US consumer spending falls for the first time in a year
US consumer spending fell in April, for the first time in nearly a year.
The Department of Commerce said consumer spending fell 0.2% in April.
Analysts had expected a rise of 0.1%, which was the change seen in March. Consumer spending accounts for about 70% of US economic activity.
Spending was held back by weaker demand for utilities and less money being spent on petrol, following a fall in the price of fuel. Tax increases may also have hit spending.
An increase in social security payments has reduced the take-home pay of workers. A person earning $50,000 a year has about $1,000 less to spend a year because of the increase in the social security taxes. A household with two highly paid workers has up to $4,500 less.
Also, because petrol prices declined sharply in March and April, the amount of money consumers were spending at fuel stations fell.
Figures showed that household income was unchanged last month, after a 0.3% rise in March and 1.2% gain in February.
A brighter future?
The US economy has also been hit by government spending cuts, which took effect at the beginning of March.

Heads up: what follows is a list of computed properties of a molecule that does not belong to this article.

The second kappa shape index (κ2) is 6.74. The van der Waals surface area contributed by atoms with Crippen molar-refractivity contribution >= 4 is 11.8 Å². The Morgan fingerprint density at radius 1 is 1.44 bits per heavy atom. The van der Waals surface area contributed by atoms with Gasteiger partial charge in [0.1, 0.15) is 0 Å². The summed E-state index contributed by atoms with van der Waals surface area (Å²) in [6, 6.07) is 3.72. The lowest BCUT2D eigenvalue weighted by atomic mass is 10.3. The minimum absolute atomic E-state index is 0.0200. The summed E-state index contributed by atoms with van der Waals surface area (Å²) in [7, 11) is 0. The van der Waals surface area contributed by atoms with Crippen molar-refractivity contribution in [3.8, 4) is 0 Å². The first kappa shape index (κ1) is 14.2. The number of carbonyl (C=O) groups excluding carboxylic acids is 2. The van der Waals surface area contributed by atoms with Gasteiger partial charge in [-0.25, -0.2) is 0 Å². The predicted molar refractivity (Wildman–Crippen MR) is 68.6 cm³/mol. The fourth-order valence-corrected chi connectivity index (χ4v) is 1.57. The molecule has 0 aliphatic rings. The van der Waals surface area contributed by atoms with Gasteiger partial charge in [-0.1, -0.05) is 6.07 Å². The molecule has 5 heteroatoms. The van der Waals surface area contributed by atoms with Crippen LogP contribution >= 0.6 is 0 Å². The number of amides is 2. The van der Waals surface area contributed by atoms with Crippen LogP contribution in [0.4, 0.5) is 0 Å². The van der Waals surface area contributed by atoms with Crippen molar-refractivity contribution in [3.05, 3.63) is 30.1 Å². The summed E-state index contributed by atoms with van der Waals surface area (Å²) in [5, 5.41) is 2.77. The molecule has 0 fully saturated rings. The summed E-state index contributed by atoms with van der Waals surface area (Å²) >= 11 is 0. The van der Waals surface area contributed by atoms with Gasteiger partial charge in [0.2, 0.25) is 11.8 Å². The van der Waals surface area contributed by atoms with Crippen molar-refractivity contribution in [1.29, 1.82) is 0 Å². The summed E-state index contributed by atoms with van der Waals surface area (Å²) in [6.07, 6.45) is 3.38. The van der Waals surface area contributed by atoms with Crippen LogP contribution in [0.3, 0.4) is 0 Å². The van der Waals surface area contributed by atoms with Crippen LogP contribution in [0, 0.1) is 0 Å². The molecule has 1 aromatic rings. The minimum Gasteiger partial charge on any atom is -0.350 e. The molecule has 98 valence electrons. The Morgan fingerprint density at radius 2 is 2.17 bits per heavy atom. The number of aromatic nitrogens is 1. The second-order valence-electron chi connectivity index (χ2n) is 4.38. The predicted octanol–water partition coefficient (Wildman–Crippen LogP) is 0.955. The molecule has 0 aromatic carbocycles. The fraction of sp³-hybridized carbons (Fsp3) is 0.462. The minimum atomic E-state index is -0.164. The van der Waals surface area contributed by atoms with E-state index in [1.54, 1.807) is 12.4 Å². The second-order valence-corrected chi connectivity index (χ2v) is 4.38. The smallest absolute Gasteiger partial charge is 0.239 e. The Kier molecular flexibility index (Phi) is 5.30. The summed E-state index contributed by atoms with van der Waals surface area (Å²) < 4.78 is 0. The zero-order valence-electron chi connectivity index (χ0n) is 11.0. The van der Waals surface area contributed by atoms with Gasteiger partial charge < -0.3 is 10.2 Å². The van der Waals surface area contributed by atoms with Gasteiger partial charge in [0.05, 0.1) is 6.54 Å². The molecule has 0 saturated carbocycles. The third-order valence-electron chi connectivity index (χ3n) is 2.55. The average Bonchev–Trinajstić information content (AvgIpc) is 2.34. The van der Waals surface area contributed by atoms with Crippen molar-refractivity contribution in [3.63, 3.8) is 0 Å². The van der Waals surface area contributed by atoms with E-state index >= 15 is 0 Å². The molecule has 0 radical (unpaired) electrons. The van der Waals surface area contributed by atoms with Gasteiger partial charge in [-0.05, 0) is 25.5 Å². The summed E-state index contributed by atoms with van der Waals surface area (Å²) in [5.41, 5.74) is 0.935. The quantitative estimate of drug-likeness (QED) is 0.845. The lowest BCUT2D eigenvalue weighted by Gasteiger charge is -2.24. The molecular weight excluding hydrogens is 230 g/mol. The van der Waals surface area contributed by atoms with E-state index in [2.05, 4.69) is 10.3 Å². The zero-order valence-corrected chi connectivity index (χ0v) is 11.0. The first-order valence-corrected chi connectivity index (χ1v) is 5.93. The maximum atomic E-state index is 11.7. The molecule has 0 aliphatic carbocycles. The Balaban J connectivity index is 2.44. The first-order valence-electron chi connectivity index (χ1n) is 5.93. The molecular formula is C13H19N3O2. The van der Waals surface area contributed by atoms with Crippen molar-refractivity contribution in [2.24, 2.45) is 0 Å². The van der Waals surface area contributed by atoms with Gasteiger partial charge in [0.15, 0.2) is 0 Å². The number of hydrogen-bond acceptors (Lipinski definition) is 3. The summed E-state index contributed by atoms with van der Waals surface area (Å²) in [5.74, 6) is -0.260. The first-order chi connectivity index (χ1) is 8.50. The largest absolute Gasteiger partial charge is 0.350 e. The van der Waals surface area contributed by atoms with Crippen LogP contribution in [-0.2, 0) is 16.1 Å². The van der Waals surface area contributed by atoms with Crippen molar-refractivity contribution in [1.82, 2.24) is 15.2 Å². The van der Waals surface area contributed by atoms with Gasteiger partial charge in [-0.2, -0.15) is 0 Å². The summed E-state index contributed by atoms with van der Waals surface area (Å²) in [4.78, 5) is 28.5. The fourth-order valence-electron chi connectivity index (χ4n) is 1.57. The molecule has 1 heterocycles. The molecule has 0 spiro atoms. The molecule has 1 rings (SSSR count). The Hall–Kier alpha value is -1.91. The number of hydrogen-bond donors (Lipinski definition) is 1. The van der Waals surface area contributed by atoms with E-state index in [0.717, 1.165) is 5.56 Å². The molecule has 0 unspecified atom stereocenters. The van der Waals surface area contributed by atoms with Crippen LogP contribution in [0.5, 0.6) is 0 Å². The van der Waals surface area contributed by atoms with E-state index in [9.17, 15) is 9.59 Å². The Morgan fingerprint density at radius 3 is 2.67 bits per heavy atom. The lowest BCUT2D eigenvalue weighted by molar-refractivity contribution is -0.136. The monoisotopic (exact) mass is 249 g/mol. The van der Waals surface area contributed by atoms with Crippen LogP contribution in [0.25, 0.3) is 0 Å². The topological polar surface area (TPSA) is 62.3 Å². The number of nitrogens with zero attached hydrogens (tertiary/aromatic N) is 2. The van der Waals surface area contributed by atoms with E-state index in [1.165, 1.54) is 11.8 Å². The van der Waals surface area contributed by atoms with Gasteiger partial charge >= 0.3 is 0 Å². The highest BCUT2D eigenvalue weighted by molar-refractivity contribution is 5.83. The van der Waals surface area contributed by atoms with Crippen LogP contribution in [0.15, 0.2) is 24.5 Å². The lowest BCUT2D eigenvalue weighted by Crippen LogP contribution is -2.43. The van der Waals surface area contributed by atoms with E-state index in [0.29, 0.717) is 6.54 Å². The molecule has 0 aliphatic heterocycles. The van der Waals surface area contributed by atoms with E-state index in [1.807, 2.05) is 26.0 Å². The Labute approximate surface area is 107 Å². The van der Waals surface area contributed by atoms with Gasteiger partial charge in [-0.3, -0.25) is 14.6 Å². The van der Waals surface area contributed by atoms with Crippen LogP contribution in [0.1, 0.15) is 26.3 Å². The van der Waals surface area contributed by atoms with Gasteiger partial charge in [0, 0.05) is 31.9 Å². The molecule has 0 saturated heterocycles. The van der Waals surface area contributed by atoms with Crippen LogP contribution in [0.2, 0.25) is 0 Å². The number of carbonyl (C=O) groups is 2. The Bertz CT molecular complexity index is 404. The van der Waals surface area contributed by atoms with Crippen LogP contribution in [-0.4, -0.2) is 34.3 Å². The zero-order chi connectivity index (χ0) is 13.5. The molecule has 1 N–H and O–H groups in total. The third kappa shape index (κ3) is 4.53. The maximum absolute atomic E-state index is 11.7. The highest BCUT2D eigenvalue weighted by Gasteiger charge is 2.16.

Figures released on Thursday showed that the US economy grew at an annualised rate of 2.4% in the first three months of the year, down slightly from the original estimate of 2.5%.
The rate of growth is expected to slow in the current quarter, because of the impact of federal spending cuts and continuing weakness in the global economy.
However, there could be some relief later in the year.
House prices have risen 11% over the past 12 months, which could spur spending. Some economists contend that for every dollar rise in the value of house prices, consumer spending can rise by as much as 10 cents.
In addition, the slow, but steady, improvement in the employment figures in the US could also provide support to consumer spending. Figures due out next week are expected to show that 165,000 jobs were created in May.